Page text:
I mean, isn't that the case? Remember a couple of months ago, at the beginning of this year, some of you guys maybe started new diets or exercise regimens and things like that. Remember that? Where you're like, "Yeah. This is going to be it. I'm going to workout five times a week, and I'm going to do blah, blah, blah, blah, blah." Whatever your thing was, right? It's the same principles. So, when you start something new and you're really motivated and jazzed right at the beginning, and you're like, "This is it. This is going to be great." And that may be what happens here as well. And then somewhere right around like you say, day two, day three, or maybe even week two, week three, you hit roadblocks. Roadblocks that you weren't expecting. Like, oh, crap, we don't have strong enough Wi-Fi. Or, oh, crap. How am I going to figure out how to do video conference calls with a toddler who has a meltdown? Oh, crap, what am I going to do about my nine year old son who keeps eating all the food?

Mary Baird-Wilcock:

These are the things that we're all dealing with. And so you go through that, oh, crap mode of adjust, adjust, refine, simplify, and then there's a reckoning, if you will, where you go either this is crashing and burning, which I hope isn't happening for you guys out there that are listening. Or you go, okay, we learned that, and we're refining. We're refining the 20%. We're not scrapping the whole plan, but we're learning as we go and getting a little bit better and a little bit better. So, it doesn't surprise me to hear that with you guys as well that you're hitting day four, day five, you're hitting some new stride. You're going to have something happen that's going to be an oh, crap, moment, and you're not going to expect it, and that's okay. Because it's happening to me and my family and in my business as well. But I think the secret is truly grace.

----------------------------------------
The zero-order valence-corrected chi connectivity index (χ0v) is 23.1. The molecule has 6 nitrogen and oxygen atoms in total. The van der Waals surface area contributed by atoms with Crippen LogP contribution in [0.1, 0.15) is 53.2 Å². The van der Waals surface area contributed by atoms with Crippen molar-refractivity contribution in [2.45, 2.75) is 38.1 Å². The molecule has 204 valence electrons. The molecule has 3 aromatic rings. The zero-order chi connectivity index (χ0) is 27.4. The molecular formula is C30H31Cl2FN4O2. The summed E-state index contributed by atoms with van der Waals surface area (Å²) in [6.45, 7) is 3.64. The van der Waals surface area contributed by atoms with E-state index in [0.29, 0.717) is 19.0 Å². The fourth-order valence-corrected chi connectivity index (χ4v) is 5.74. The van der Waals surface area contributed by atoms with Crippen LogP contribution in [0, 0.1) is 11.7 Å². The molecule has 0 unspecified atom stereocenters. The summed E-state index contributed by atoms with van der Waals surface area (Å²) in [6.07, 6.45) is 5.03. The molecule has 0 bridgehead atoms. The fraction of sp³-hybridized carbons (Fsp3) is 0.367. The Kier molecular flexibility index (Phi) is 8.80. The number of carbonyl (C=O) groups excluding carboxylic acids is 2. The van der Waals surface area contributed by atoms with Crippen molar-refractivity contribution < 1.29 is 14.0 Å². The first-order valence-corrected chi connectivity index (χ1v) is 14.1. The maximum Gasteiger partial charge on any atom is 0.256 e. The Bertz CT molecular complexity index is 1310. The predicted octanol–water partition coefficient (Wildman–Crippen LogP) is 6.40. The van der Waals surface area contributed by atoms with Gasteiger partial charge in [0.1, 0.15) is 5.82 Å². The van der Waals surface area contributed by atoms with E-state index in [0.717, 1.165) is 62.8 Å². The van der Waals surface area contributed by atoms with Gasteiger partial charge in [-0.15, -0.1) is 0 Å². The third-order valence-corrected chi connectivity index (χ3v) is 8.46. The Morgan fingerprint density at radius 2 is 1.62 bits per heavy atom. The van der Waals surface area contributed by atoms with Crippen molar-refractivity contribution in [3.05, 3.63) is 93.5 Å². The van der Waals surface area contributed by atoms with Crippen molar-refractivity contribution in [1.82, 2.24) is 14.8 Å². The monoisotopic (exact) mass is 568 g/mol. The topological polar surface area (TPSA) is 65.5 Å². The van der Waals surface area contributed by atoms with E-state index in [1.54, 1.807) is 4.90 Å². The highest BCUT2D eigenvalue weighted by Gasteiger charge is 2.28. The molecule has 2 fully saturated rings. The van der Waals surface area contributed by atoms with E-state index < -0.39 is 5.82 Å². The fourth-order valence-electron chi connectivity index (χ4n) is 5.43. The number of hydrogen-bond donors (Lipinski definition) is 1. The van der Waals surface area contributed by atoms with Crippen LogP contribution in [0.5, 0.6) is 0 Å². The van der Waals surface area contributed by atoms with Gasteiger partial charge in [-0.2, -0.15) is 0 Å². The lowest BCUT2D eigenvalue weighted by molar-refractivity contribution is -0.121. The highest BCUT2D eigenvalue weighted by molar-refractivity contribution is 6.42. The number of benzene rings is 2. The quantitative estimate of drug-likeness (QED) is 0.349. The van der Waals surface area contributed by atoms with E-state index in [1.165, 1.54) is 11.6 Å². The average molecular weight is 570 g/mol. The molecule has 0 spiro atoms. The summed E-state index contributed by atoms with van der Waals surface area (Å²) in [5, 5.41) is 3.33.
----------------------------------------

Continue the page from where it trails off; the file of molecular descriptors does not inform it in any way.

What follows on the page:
Mary Baird-Wilcock:

You have to give yourself grace that this is a completely new way of living and working that I've been in business 16 years, I've never quite experienced something quite like this before as a business owner. You just have to give yourself that little bit of grace to say, "You know what? I'm doing the best I can, and I'm learning, and I'm keeping myself nourished, and that's keeping my brain clear. So, I can make good decisions and tackle it."

Lisa Linfield:

Absolutely. One of the things that I've been very mindful of is to ensure that I get my exercise every single day. And it's not only for me, it's the fact that my little girls are watching. Whereas in my normal routine, that stuff happens, I normally exercise and they exercise, they're at school. Now, the school has sent exercise programs for them all to do. And I also feel like it's a really important time that I can use to be an example. To show kids that you can be flexible with this stuff. My personal trainer has sent me a training program for the two days that I usually go to him. And then the other days, I usually exercise, but my kids don't see it because either before they've even woken up or it's while they wake up.

Lisa Linfield:

I'm mindful of making sure that I chat to them afterwards and say, "Goodness, my workout was tough, or I'm so glad I did it or whatever." And provide that example that in times like these, as you say, holding on to what you're eating, how much water you're drinking, and the exercise that you're doing is so important to maintaining both your stress levels, but also your health levels just in case you do get ill.

Mary Baird-Wilcock: